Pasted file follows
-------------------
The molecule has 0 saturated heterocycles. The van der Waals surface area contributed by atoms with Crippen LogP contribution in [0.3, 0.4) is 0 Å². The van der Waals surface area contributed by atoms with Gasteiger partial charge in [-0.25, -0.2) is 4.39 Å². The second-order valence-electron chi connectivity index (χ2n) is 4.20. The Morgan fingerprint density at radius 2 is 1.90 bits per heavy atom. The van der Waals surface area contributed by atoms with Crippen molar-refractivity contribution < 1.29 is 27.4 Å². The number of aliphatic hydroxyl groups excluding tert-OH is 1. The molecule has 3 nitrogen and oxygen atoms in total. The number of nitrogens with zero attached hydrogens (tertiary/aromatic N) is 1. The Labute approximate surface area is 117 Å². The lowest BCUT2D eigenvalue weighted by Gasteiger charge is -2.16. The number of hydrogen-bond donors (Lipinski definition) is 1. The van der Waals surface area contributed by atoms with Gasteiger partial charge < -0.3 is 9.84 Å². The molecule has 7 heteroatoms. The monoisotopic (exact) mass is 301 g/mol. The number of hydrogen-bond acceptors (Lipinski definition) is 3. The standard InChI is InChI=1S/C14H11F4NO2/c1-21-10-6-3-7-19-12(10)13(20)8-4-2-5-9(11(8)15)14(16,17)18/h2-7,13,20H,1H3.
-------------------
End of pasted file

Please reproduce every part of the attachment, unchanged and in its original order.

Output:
The molecule has 0 saturated heterocycles. The van der Waals surface area contributed by atoms with Crippen LogP contribution in [0.3, 0.4) is 0 Å². The van der Waals surface area contributed by atoms with Gasteiger partial charge in [-0.25, -0.2) is 4.39 Å². The second-order valence-electron chi connectivity index (χ2n) is 4.20. The Morgan fingerprint density at radius 2 is 1.90 bits per heavy atom. The van der Waals surface area contributed by atoms with Crippen molar-refractivity contribution < 1.29 is 27.4 Å². The number of aliphatic hydroxyl groups excluding tert-OH is 1. The molecule has 3 nitrogen and oxygen atoms in total. The number of nitrogens with zero attached hydrogens (tertiary/aromatic N) is 1. The Labute approximate surface area is 117 Å². The lowest BCUT2D eigenvalue weighted by Gasteiger charge is -2.16. The number of hydrogen-bond donors (Lipinski definition) is 1. The van der Waals surface area contributed by atoms with Gasteiger partial charge < -0.3 is 9.84 Å². The molecule has 7 heteroatoms. The monoisotopic (exact) mass is 301 g/mol. The number of hydrogen-bond acceptors (Lipinski definition) is 3. The standard InChI is InChI=1S/C14H11F4NO2/c1-21-10-6-3-7-19-12(10)13(20)8-4-2-5-9(11(8)15)14(16,17)18/h2-7,13,20H,1H3.